Deputy US CTO Lynne Parker, top federal AI expert, leaving government

A top artificial intelligence expert in the Obama, Trump and Biden administrations is leaving government.

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A top artificial intelligence expert in the Obama, Trump and Biden administrations is leaving government.

Lynne Parker, the deputy U.S. chief technology officer and director of the White House’s National AI Initiative Office, is returning to academia after seven years of federal service.

Parker helped stand up the National AI Initiative Office last year, meant to help put federal AI research and development resources in the hands of more industry and academic partners. She’s also led efforts to develop the first federal R&D strategic plan, as well as subsequent updates.

The federal government has taken major strides in becoming AI-ready since 2016, when Parker, under the Obama administration, co-led efforts to release the first federal AI Research and Development Strategic Plan.

Parker also helped update the federal R&D strategy in 2019, which she said, “kicked off a lot of federal and national activity in AI that has continued today.” currently lists more than 20 AI strategy documents and strategies from agencies, as well as several governmentwide policy documents diving into specific AI topics, such as developing a STEM workforce and setting AI technical standards.

“Agencies are acting on these reports, and they’re implementing the ideas. The bottom line is that the agencies have built up their capacity and prioritization of AI, and its use in their agencies. They’ve put a lot of thought into how they can best use the technology to advance their missions, and think about how they use AI responsibly to make sure that no harms are going to result from their use,” Parker said.

A third update to the national AI strategy will be released at the end of this calendar year. The strategies, to date, have focused on the following priority areas:

  • Long-term investments in AI research
  • Human-AI collaboration
  • Ethical AI
  • Ensuring the safety and security of AI
  • Shared public data sets and environments for AI training and testing
  • AI standards and benchmarks
  • Better understanding the national AI R&D workforce

“We’ve made good progress in all of those areas, But there continues to be a number of open areas that will be fruitful for future work as well,” Parker said.

The task force behind the National AI Research Resource (NAIRR), co-led by Parker and the National Science Foundation, issued an interim report in May, outlining how the AI data-and-research hub can put federal AI resources in the hands of more U.S. researchers. A final report is expected this November.

Parker said the value of the NAIRR stems from “democratizing access to these resources”  including the data, test beds and high-performance computing capabilities necessary to further AI research.

“The challenge these days is that the pathways into AI research are too often accessible only by a limited few researchers — these researchers who have access to large-scale computational and data resources,” Parker said. “Typically that’s large technology companies, or well-resources universities or national labs. For the United States to sustain its leadership in AI R& D, it’s essential that we enable the full and diverse talent of the nation to contribute to this AI innovation ecosystem.”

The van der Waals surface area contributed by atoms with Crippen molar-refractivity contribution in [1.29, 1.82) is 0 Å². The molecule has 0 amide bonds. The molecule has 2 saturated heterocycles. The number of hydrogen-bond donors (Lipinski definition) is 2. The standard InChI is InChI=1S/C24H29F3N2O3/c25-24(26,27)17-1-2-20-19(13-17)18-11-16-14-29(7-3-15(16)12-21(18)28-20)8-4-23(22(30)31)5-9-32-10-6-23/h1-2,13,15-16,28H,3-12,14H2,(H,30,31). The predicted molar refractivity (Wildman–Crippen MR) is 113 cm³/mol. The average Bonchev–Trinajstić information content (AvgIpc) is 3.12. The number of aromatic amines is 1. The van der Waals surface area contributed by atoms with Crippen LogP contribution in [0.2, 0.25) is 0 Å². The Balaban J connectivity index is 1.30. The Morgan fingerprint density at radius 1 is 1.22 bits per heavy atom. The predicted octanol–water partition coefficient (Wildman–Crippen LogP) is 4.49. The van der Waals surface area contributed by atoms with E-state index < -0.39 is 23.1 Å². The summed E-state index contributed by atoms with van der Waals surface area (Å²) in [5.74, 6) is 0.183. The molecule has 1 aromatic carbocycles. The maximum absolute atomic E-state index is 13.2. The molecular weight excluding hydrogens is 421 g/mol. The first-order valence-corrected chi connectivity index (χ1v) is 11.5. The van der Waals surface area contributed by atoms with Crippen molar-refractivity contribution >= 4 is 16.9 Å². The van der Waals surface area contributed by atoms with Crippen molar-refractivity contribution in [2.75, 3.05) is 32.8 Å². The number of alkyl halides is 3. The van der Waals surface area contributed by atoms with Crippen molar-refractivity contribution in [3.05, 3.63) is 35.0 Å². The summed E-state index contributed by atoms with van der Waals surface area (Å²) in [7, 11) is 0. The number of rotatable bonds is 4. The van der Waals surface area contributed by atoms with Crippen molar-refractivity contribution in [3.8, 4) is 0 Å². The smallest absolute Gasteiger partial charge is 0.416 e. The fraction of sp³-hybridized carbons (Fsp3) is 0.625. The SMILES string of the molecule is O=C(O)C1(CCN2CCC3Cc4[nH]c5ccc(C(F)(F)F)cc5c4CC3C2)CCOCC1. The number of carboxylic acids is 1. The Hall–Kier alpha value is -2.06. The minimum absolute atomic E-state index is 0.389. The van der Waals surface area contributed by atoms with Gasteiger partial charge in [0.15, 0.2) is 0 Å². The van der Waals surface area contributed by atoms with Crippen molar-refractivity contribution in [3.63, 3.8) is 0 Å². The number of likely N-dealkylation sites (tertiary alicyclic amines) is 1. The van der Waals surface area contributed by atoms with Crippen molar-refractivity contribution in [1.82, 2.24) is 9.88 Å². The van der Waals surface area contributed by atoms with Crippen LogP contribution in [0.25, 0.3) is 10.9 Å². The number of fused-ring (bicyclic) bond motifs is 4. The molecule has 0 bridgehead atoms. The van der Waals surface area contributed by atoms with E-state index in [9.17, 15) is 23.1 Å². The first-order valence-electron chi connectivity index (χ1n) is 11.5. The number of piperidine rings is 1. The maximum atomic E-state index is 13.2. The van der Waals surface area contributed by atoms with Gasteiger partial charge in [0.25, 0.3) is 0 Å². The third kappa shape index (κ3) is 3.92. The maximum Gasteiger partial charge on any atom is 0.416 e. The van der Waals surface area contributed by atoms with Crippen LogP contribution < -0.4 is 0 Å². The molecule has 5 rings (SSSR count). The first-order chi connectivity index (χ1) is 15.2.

Building the next generation of federal AI talent

Meanwhile, the Biden administration is looking at new ways to bring AI experts into government.

“At the end of the day, the key determinant to global competitiveness comes back to our people. We need to have talented skilled people who dig into these fields and contribute with new ideas and innovations. The competitiveness angle is very much tied to our education and workforce training needs,” Parker said.

The Office of Personnel Management, Parker said, is taking steps to establish an occupational series for AI work in government, and identifying rotational programs to bring AI expertise onboard at agencies.

“That will determine the current capacity and future needs of the federal government for AI talent,” Parker said.

The General Services Administration has also expanded its Presidential Innovation Fellows Program to establish an AI track, which is meant to attract experts from industry and academia to a period of work within the federal government.

“That program has also been very successful in bringing in tremendous experts into the agencies to help in many ways,” Parker said.

While the federal government is ramping up efforts to bring top AI talent into government, Parker said developing the next generation of AI talent with a diverse range of perspectives requires participation from industry and academia.

“It’s a tough challenge. It’s not a new challenge, and it’s been a continuing challenge for the last many years. And it’s something that needs a multi-pronged approach that helps build up our AI talent for the nation as a whole,” Parker said.

Beyond investments in AI basic R&D, Parker said the federal government has made major improvements to the U.S. AI research infrastructure.

NSF has partnered with the Agriculture Department’s National Institute of Food and Agriculture (NIFA), the Department of Homeland Security, Google, Amazon, Intel and Accenture to establish National AI Research Institutes across the country.

The institutes account for a total of $360 million in investments so far, and cover 40 states and the District of Columbia.

“These investments are, I think, very good at advancing competitiveness, because they bring together experts and students across many different disciplines, to advance AI and to solve tough challenges,” Parker said.

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